Our mother was one of the unheralded women in the world.
She sired ten children. All of them became professionals. Everything out of the sweat of her brows.
There was a time when Mama went out of the house early in the morning for her first job at Botica Ivory, along Manalili St., Cebu City.
From there, she went directly to her full time teaching job at the University of the Visayas. In between, she earned a master’s degree in business.
Mama’s academic career was capped by her appointment as Dean of the College of Commerce.
Of course, she would not have been able to make it without the love and support of our father.
Despite meager means, Mama wanted only the best for her children. Five of us were sent to schools in Manila. The others were schooled in the prime educational institutions in Cebu.
I guess there was no other way for Mama, when it comes to education.
She was an excellent student all her life. She never finished lower than at the top of her class, since the elementary grades. For this, she was chosen as the recipient of the prestigious Sotero B. Cabahug Medal, the highest award that a Mandauehanon can aspire for.
If not for my mother, I probably would not have become a lawyer. After two semesters at UP, I wanted to quit and transfer to a local school. Like most probinsyanos who left home for the first time, I was just overwhelmed by the distance, high standards and all other things which a young student from a small town must face in the megapolis.
When I informed Mama about my decision, I found out that I was not only studying for my future. I was also living a dream that she had which was never fulfilled.
During her high school days, she only had one intention, to study at the State University. If she had, Mama, with her intelligence, could have become one of the top finance persons in the country.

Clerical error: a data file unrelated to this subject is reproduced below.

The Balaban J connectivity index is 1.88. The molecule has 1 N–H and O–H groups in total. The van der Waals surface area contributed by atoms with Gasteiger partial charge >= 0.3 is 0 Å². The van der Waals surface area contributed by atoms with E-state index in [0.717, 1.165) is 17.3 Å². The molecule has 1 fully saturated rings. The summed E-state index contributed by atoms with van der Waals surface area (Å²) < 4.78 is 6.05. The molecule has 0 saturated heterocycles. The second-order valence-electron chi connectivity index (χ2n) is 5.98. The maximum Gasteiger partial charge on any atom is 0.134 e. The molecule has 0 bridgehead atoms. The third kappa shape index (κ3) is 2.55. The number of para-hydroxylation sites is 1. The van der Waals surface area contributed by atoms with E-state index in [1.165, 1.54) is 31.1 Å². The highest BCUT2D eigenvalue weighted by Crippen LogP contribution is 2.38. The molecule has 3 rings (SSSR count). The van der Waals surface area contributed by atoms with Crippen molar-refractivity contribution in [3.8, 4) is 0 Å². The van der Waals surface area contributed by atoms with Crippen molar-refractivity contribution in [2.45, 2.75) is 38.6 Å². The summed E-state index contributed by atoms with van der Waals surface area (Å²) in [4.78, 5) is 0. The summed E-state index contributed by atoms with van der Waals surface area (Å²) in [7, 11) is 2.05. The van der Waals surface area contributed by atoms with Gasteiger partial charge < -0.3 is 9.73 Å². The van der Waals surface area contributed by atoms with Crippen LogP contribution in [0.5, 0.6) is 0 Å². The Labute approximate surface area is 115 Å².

But it was not meant to be.
The war came. Her father died during the conflict, and she, and her five other siblings were left under the care of a sickly mother. For lack of resources, they were constrained to study in local universities.
My mother’s exact words to me were, “I begged and cried just so I could go to UP but it was not just possible. Now that the opportunity is given to you, are you going to miss the chance.”
At that instant, I changed my mind and had a new resolve to finish my education at UP.
My mother, Lilia Socorro Sanchez-Pascual, went up to the Lord last December 20, 2013, a few days after her 90th birthday. She was married to Cornelio Emilio Pascual of Bakilid, Mandaue City.
All their ten children are still alive and enjoyed the love and affection their parents could give.
A few years ago, I asked Mama if there was still anything that she wished for.
Her answer was that her life was fully accomplished when her youngest child finished her medical technology course in 1987. Mama left this world without any regret, because the treasure that she earned were in the ten children that she and my father sired, nurtured and helped succeed in their lives.
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